Guide to Implementing Agile Project Management

How do companies like Microsoft and Google update every single one of the products in a week or two while other companies take years? The The short answer is: Velocity in Agile and Agile project management.

While teams following a “traditional” software development process (like Waterfall) will spend months or years building a product before showing users, Agile flips that process on its head.

Agile project management is a product philosophy that’s built on moving fast, releasing often, and learning from your actual users. And it works.

Research from the Project management institute found that Agile organizations are more likely to finish projects on time (65% vs. 40%) and hit all their goals (75% vs. 56%) when compared to non-Agile teams. Agile companies even grew their revenue 37% faster!

Let’s repeat that one more time before we dive in: Agile teams build products faster, hit their goals more often, and make more money. So why wouldn’t you want to bring Agile project management to your team?

What is Agile? And how does it work in project management?

Agile is a development process that takes an iterative approach to building software. Teams use a number of Agile methodologies to plan releases and then work in time-blocked “sprints” to continuously push out new software and learn from customer feedback.

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It’s this tight “feedback loop” between customers and the developers that allows Agile teams to increase their development speed, collaborate better, and react quickly to customer needs and market changes.

Yet while Agile has become the standard for almost every major software company from Apple to Facebook to Spotify, this wasn’t always the case.

Until the last few decades, most projects were run on what’s known as the Waterfall (or Traditional) method of development. In the Waterfall method, teams plan out the entire development process first and then work through it sequentially before releasing it to users.

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This means companies were investing a huge amount of time, resources, and money into something they didn’t even know would be a success.

Be design, the waterfall method relies on predictability and sequence. But what most software developers started to crave was a more flexible project management method that included space for errors, bugs, setbacks, market changes, and feedback from real users.

The 4 core principles of running an Agile project

At its core, Agile project management isn’t so much a methodology as a philosophy.

This means that while there are many different ways to implement Agile, they all share a few core beliefs that clearly differentiate them from the Waterfall method:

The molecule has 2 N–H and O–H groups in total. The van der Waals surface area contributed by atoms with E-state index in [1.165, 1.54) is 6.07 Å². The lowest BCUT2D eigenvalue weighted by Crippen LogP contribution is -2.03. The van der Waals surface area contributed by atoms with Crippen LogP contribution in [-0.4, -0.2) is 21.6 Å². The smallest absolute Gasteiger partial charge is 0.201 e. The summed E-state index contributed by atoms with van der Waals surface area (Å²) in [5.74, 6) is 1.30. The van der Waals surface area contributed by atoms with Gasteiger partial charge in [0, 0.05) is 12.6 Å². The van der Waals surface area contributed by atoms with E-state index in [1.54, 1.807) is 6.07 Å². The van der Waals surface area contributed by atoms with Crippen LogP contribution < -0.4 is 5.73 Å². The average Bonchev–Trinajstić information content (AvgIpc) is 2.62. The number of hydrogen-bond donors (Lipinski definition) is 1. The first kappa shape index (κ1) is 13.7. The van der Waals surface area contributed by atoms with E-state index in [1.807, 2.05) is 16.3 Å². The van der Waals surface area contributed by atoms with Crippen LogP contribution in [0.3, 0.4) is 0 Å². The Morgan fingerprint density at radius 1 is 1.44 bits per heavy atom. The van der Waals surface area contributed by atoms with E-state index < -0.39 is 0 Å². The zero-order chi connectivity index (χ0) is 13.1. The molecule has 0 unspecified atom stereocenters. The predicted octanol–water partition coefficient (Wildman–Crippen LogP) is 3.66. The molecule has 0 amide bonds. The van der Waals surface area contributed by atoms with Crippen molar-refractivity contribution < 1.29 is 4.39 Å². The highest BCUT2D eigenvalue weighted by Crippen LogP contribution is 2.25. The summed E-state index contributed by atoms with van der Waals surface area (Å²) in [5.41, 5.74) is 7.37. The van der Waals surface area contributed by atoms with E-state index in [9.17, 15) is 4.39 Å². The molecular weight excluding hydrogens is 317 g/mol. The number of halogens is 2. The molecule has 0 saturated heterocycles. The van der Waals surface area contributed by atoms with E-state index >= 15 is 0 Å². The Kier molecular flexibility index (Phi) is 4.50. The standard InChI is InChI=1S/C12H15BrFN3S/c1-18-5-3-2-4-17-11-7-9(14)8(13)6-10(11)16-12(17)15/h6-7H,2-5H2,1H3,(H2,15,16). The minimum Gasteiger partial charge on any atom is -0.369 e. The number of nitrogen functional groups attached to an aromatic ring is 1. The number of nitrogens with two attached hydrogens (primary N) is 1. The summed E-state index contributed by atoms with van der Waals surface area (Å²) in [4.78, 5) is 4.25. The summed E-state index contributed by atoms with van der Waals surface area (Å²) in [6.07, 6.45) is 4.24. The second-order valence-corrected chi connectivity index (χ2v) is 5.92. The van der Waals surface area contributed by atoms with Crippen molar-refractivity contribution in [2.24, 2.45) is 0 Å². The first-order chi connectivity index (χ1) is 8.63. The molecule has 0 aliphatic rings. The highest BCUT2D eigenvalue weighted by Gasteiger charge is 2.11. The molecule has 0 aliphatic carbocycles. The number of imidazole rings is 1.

1. Individuals and interactions over processes and tools
  2. Working software over comprehensive documentation
  3. Customer collaboration over contract negotiation
  4. Responding to change over following a plan

This doesn’t mean you should ignore the tools, documentation, and plans you’ve worked so hard to develop. But rather that the core focus of Agile project management should be on people, prototypes, collaboration, and iteration.

While these principles give you a good high-level view into the Agile mindset, they’re still a bit vague. That’s why the original Agile founders also released a list of 12 guiding principles for running an Agile project:

  1. The highest priority is to satisfy the customer through early and continuous delivery
  2. Welcome changing requirements, even late in development
  3. Deliver working software frequently, from a couple of weeks to a couple of months
  4. Stakeholders and developers must collaborate on a daily basis
  5. Build projects around motivated individuals. Give them the environment and support they need, and trust them to get the job done.
  6. Face-to-face meetings are deemed the most efficient and effective format for project success
  7. A final working product is the ultimate measure of progress
  8. Agile processes promote sustainable development. The sponsors, developers, and users should be able to maintain a constant pace indefinitely.
  9. Continuous attention to technical excellence and good design enhances agility
  10. Simplicity, maximizing the work not done, is an essential element
  11. The best architectures, requirements, and designs emerge from self-organizing teams
  12. At regular intervals, the team reflects on how to become more effective, then tunes and adjusts its behavior accordingly

If you think of software development today, Agile is a direct response to sky-high user expectations.

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